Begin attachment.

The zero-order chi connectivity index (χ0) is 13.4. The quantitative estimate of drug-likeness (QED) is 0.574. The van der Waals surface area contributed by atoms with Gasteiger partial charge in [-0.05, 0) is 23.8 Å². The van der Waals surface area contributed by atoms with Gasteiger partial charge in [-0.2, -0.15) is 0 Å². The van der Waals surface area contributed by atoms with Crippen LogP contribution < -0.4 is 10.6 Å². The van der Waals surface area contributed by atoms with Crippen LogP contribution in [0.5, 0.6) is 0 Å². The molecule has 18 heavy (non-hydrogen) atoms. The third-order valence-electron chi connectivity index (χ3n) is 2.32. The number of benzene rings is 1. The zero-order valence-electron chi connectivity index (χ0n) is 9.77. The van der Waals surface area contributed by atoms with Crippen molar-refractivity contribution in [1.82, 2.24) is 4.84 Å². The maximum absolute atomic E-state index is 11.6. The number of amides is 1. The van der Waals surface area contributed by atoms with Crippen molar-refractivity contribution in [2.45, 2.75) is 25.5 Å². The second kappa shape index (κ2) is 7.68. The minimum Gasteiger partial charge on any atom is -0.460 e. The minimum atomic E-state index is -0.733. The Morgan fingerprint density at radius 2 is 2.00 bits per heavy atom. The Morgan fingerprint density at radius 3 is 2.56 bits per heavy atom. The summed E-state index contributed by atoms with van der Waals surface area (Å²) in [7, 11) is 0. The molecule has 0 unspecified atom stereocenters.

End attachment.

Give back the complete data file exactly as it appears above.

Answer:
The zero-order chi connectivity index (χ0) is 13.4. The quantitative estimate of drug-likeness (QED) is 0.574. The van der Waals surface area contributed by atoms with Gasteiger partial charge in [-0.05, 0) is 23.8 Å². The van der Waals surface area contributed by atoms with Gasteiger partial charge in [-0.2, -0.15) is 0 Å². The van der Waals surface area contributed by atoms with Crippen LogP contribution < -0.4 is 10.6 Å². The van der Waals surface area contributed by atoms with Crippen LogP contribution in [0.5, 0.6) is 0 Å². The molecule has 18 heavy (non-hydrogen) atoms. The third-order valence-electron chi connectivity index (χ3n) is 2.32. The number of benzene rings is 1. The zero-order valence-electron chi connectivity index (χ0n) is 9.77. The van der Waals surface area contributed by atoms with Crippen molar-refractivity contribution in [1.82, 2.24) is 4.84 Å². The maximum absolute atomic E-state index is 11.6. The number of amides is 1. The van der Waals surface area contributed by atoms with Crippen molar-refractivity contribution in [2.45, 2.75) is 25.5 Å². The second kappa shape index (κ2) is 7.68. The minimum Gasteiger partial charge on any atom is -0.460 e. The minimum atomic E-state index is -0.733. The Morgan fingerprint density at radius 2 is 2.00 bits per heavy atom. The Morgan fingerprint density at radius 3 is 2.56 bits per heavy atom. The summed E-state index contributed by atoms with van der Waals surface area (Å²) in [7, 11) is 0. The molecule has 0 unspecified atom stereocenters.